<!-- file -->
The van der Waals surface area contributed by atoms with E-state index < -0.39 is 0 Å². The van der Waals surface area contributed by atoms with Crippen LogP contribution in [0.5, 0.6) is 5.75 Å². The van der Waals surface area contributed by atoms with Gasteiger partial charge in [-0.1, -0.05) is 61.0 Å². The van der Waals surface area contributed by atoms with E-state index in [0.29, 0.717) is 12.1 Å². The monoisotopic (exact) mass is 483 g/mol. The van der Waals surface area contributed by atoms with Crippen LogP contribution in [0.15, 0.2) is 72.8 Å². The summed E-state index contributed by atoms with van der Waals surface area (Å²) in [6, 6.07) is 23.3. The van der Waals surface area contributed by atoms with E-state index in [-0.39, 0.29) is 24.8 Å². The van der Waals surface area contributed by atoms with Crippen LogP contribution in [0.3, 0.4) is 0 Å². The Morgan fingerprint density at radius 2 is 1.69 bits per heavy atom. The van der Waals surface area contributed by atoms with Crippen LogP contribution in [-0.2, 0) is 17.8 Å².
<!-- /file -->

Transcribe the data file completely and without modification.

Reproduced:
The van der Waals surface area contributed by atoms with E-state index < -0.39 is 0 Å². The van der Waals surface area contributed by atoms with Crippen LogP contribution in [0.5, 0.6) is 5.75 Å². The van der Waals surface area contributed by atoms with Gasteiger partial charge in [-0.1, -0.05) is 61.0 Å². The van der Waals surface area contributed by atoms with E-state index in [0.29, 0.717) is 12.1 Å². The monoisotopic (exact) mass is 483 g/mol. The van der Waals surface area contributed by atoms with Crippen LogP contribution in [0.15, 0.2) is 72.8 Å². The summed E-state index contributed by atoms with van der Waals surface area (Å²) in [6, 6.07) is 23.3. The van der Waals surface area contributed by atoms with E-state index in [-0.39, 0.29) is 24.8 Å². The van der Waals surface area contributed by atoms with Crippen LogP contribution in [0.3, 0.4) is 0 Å². The Morgan fingerprint density at radius 2 is 1.69 bits per heavy atom. The van der Waals surface area contributed by atoms with Crippen LogP contribution in [-0.2, 0) is 17.8 Å².